point I made Wednesday
-- and correctly, I still believe -- is that investors reacted irrationally to the announcements from both
that their respective drugs had been granted orphan drug designation by the FDA.
Investors were buying Delcath and Zalicus as if FDA was endorsing their pipeline products, but that's not true. The agency grants orphan drug designation based on disease prevalence, not whether or not a drug is likely to be effective.
We'll know more about the activity of Zalicus' Z160 pain drug when the company announces results from two phase II studies in the fourth quarter. Z160 is an oral, selective N-type calcium channel blocker with a checkered past. It was once licensed to Merck but was abandoned due to poor trial results. Zalicus regained control and reformulated Z160 to improve its bioavailability -- and hopefully make the drug more potent.
Meantime, the company was forced to push through a 1-for-6 stock split on Thursday to keep the stock price above $1 and avoid delisting. Institutional ownership of Zalicus is 8.5% -- very low relative to the 86% retail investor holdings, according to CapitalIQ.
Maybe Zalicus is an overlooked, mis-interpreted small-cap drug stock shunned erroneously by Wall Street investors. That's entirely possible. But it's equally possible that Wall Street has kicked the tires on Z160 already and found the drug lacking. I'll remain agnostic on this question until we see the data that Z160 can deliver.
Moving on to the next "Z" stock,
(ZGNX - Get Report)
provided an update Tuesday night on the FDA review of Zohydro, an extended-release formulation of hydrocodone that doesn't contain acetaminophen.
Zogenix and the FDA have completed the final labeling and reached agreement on the post-marketing requirements for Zohydro ER. The FDA has also reconfirmed there are no deficiencies in the NDA. While the FDA indicated its intent to take prompt action on the Zohydro ER NDA, the timing for a decision may be impacted by the current government shutdown. The FDA indicated earlier today that agency activities funded by PDUFA user-fees remain operational. If approved, Zohydro ER will be classified as a Drug Enforcement Agency (DEA) Schedule II drug, making it subject to strict prescribing and dispensing rules, compared to the hydrocodone-acetaminophen combination products, which are classified as Schedule III controlled substances.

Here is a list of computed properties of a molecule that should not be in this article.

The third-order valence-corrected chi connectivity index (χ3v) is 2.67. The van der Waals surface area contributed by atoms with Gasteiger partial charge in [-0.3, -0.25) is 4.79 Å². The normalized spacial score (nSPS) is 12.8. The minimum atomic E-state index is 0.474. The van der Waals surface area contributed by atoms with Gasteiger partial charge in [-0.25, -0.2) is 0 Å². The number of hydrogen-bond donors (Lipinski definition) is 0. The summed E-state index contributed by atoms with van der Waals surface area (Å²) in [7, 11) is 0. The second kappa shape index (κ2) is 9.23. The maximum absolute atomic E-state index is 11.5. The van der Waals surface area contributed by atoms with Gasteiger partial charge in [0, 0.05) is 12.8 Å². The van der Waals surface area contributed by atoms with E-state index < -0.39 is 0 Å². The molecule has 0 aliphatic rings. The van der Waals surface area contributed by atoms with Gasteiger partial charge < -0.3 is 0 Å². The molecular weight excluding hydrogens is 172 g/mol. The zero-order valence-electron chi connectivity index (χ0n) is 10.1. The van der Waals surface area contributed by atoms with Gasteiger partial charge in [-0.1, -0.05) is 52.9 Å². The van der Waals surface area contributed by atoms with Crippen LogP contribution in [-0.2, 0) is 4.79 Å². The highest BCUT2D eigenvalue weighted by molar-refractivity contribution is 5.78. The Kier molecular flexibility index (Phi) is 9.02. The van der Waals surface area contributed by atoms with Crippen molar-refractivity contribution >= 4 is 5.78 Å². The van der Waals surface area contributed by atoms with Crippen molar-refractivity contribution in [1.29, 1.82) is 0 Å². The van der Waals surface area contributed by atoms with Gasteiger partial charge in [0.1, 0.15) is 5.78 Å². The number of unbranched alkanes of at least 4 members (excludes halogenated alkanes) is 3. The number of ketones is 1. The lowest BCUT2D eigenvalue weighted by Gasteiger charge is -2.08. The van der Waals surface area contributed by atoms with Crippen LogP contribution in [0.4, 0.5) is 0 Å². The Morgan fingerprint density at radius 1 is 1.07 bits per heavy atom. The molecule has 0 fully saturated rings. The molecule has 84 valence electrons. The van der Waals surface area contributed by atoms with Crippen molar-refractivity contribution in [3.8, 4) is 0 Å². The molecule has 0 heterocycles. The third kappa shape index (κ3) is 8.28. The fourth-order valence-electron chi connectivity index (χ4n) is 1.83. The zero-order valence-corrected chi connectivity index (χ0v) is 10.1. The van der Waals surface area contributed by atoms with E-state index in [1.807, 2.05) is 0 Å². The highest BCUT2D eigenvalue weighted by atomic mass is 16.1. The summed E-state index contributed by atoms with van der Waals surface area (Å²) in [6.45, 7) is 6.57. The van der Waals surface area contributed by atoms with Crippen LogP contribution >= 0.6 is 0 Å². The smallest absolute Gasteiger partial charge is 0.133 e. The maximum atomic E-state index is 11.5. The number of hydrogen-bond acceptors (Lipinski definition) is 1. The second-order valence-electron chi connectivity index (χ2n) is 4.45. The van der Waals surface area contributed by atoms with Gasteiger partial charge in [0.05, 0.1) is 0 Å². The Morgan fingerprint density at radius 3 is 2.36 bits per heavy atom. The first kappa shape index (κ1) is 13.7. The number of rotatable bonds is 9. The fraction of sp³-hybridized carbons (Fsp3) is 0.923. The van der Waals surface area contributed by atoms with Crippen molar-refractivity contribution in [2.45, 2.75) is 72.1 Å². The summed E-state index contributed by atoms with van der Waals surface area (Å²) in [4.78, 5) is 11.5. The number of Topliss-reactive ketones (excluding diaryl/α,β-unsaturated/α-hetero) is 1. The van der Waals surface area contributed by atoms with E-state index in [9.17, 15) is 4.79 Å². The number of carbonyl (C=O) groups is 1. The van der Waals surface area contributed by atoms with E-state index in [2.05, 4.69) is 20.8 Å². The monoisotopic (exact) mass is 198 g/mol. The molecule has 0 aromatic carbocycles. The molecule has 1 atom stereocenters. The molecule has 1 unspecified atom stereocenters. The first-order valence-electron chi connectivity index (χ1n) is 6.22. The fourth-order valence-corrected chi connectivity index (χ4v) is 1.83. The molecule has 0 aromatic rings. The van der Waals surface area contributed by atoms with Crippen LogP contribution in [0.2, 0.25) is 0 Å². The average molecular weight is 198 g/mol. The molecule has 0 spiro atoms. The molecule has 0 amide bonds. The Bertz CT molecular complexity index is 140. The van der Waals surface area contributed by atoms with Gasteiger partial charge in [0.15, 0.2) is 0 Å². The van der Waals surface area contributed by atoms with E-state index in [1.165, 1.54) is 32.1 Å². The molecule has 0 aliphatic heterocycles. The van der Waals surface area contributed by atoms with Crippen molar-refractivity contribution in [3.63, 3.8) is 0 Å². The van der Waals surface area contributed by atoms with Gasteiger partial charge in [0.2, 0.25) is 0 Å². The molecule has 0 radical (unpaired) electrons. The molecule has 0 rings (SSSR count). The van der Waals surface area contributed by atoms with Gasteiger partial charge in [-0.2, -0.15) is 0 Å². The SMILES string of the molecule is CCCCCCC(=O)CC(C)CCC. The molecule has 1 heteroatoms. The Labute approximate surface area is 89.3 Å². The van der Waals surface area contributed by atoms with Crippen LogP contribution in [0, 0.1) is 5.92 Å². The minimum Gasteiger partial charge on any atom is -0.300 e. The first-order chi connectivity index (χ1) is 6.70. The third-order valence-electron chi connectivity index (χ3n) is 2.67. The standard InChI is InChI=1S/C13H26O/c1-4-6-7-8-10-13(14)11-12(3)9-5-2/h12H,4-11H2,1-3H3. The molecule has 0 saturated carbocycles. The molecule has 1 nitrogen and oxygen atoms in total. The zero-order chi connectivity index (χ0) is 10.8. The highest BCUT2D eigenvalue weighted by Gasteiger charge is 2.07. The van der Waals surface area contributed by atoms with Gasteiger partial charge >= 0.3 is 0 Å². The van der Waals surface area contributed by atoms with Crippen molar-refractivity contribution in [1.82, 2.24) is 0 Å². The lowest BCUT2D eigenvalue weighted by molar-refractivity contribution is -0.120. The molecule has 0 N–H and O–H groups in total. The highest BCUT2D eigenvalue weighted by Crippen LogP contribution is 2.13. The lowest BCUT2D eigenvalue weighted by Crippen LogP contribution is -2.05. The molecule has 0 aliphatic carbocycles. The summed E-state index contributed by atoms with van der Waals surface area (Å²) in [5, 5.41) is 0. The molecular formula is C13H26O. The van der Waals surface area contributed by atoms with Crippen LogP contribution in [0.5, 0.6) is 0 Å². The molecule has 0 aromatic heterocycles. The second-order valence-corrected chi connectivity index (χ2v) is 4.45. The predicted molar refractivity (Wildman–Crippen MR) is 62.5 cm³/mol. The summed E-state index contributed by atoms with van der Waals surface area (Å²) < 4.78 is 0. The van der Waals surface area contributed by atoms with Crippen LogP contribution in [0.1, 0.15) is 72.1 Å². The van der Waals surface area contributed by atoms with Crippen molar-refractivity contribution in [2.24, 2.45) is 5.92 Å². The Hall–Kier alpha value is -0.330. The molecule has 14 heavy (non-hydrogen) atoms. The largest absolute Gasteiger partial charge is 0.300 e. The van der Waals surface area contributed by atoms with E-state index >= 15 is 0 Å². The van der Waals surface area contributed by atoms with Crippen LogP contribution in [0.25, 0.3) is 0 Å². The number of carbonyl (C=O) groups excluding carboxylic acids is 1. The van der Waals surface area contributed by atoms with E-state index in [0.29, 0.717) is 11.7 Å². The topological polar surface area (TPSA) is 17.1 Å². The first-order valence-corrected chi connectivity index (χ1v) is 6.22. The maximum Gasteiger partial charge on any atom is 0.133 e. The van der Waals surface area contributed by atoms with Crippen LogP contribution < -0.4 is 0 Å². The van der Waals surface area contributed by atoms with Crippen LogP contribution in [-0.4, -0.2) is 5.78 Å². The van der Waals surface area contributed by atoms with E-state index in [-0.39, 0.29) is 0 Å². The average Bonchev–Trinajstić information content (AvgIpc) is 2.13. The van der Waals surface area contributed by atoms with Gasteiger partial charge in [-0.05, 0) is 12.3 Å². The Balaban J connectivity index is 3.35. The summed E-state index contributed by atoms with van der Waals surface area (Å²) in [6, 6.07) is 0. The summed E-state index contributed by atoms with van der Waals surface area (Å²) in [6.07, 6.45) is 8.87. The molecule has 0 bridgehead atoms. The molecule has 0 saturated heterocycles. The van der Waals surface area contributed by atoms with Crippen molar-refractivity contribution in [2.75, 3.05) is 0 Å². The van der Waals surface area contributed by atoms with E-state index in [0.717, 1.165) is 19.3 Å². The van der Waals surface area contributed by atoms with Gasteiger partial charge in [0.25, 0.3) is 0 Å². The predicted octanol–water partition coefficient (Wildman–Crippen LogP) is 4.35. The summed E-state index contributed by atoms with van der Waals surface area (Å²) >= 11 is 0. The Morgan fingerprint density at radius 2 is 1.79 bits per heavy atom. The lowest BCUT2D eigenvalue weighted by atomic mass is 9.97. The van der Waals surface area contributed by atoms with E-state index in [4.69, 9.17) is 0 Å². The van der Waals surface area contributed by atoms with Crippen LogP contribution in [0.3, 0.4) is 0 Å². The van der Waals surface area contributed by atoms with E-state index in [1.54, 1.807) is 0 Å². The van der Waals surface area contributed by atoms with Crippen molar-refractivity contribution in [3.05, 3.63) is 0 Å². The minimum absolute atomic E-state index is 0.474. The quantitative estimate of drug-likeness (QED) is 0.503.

Sounds very much like FDA is leaning towards approving Zogenix, I must admit, which is confusing to me given the agency's crackdown on opioid abuse. Zohydro is not abuse deterrent. I am (was) in the camp
predicting an FDA rejection of Zohydro
The Zogenix update prompted @bionerd51 to tweet in my direction:
You might be right. Kudos if you are. In my defense, it does sound like an FDA approval of Zohydro , if it happens, will come saddled with significant restrictions. Making Zohydro a Schedule II drug is going to be a big problem for Zogenix from a commercial standpoint.
Larry M. writes:
Isn't it time you laid off the bashing of Arena Pharmaceuticals (ARNA)? At $5, the stock seems like a bargain to me. It's up from here.
Larry makes the classic mistake of equating stock price with valuation. At $5 per share, Arena market value is still $1 billion. With Belviq sales estimates still falling due to the poor launch, Arena is still not cheap. Sorry.
Me, positive on biotech stocks? Crazy! You're welcome.
Despite her name, "Candy" isn't sweet on me:
Bald no life ahole.
-- Reported by Adam Feuerstein in Boston.